Medically complex kids like Zuri demonstrate impact of using evidence-based practices in nation’s pediatric ICUs 

 

It was hard to know if baby Zuri or her twin brother, Zihir, would survive when they were born at 25 weeks gestation at a local hospital. Both babies required immediate newborn intensive care. Although Zihir was born with a hole in his heart (which has since been repaired by pediatric cardiovascular physicians at Wolfson Children’s Hospital), he was able to go home from the NICU. Zuri, on the other hand, had many more medical conditions because of her severe prematurity, including severe bronchial pulmonary dysplasia (a chronic lung disease), pulmonary hypertension (high blood pressure in the lungs, bleeding in her brain, osteopenia (bone density that is lower than normal) and an umbilical hernia.

After a half-year stay in the NICU at UF Health Jacksonville, Zuri was transferred to the Wolfson Children’s Hospital Level III Newborn Intensive Care Unit, where she stayed for four months. The medically complex baby girl later was transferred to the Pediatric Intensive Care Unit (PICU) at Wolfson Children’s, which is staffed and equipped to take care of her multiple medical needs. She recently celebrated her first birthday with the PICU staff, and due to the evidence-based practices approach used on the unit, she has grown bigger and stronger, and her Mom and twin brother look forward to her coming home in the near future.

The level of care provided at the PICU at Wolfson Children’s Hospital for children like Zuri was recently recognized by the American Association of Critical-Care Nurses (AACN), Aliso Viejo, Calif., with a gold-level Beacon Award for Excellence to the Pediatric Intensive Care Unit (PICU) at Wolfson Children’s Hospital. Wolfson Children’s PICU is the only children’s hospital in Florida to receive a gold-level award and one of only 300 intensive care units in the country (adult or pediatric) to receive a Beacon Award since 2010.

The Beacon Award for Excellence — a significant milestone on the path to exceptional patient care and healthy work environments — recognizes unit caregivers who successfully improve patient outcomes and align practices with AACN’s six Healthy Work Environment Standards. Units that achieve this three-year, three-level award with gold, silver or bronze designations meet national criteria consistent with Magnet Recognition, the Malcolm Baldrige National Quality Award and the National Quality Healthcare Award.

AACN President Teri Lynn Kiss, RN, MS, MSSW, CNML, CMSRN, applauds the commitment of the caregivers of the Pediatric Intensive Care Unit at Wolfson Children’s Hospital for working together to meet and exceed the high standards set forth by the Beacon Award for Excellence. These dedicated healthcare professionals join other members of the exceptional community of nurses who set the standard for optimal patient care.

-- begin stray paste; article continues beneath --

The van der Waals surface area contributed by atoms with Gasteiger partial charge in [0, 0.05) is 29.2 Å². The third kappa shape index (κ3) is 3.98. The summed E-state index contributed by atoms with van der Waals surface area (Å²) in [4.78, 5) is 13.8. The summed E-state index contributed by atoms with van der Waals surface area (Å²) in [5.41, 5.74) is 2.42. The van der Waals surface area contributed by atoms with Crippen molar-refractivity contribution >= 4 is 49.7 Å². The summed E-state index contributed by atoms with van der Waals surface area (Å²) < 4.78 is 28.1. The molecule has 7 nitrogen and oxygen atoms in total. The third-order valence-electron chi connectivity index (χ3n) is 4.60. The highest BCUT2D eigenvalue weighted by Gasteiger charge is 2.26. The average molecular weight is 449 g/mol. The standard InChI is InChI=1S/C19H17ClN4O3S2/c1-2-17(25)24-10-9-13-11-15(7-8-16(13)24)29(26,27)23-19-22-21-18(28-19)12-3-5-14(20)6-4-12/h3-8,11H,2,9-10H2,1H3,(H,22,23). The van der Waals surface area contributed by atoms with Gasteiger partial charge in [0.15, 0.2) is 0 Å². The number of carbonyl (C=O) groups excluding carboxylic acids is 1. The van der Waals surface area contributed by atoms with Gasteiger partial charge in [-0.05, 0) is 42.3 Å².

“The Beacon Award for Excellence recognizes caregivers in stellar units whose consistent and systematic approach to evidence-based care optimizes patient outcomes. Units that receive this national recognition serve as role models to others on their journey to excellent patient and family care,” she explained.

The gold-level Beacon Award for Excellence earned by the PICU at Wolfson Children’s Hospital signifies excellent and sustained unit performance and patient outcomes. The unit earned a gold award by meeting the following evidence-based Beacon Award for Excellence criteria:

  1. Leadership Structures and Systems 
  2. Appropriate Staffing and Staff Engagement
  3. Effective Communication, Knowledge Management, Learning and Development
  4. Evidence-Based Practice and Processes
  5. Outcome Measurement

Michael O. Gayle, MD, chief of Pediatric Critical Care and medical director of Outreach and Transport at Wolfson Children’s Hospital, said the Beacon Award is a tremendous achievement. “It takes a special person to choose as their career to care for the sickest children,” he said. “The PICU team is comprised of some of the best children’s health care professionals in the region, and they are very deserving of this honor.”

Veronica Scott-Fulton, DNP, MPH, RN, NEA-BC, vice president of Operations and Patient Care Services at Wolfson Children’s, agreed. “The Beacon award is a testament to the commitment of the PICU’s multidisciplinary team in always seeking to enhance the care they provide to critically ill kids,” she said.

“This recognition by the AACN is based on data submitted by intensive care units across the nation, objectively measuring patient outcomes, as well as staff and parent satisfaction. Patients in our region benefit when children’s hospitals work together,” said Amber Mason, MSN, RN, CPN, NEA-BC, director of Pediatric Critical Care at Wolfson.

Pediatric critical care physician Solange Benjamin, MD, medical director of the PICU at Wolfson Children’s Hospital, said children like Zuri receive the best care because the team treats them like their own while combining their skills and experience in the critical care setting. “Zuri has progressed from being a very sick baby to doing things a normal child would do, like giving us lots of smiles and showing her playful personality,” she said. “We are proud of our team’s contribution to her recovery, and for the recognition the AACN has bestowed upon the unit.”

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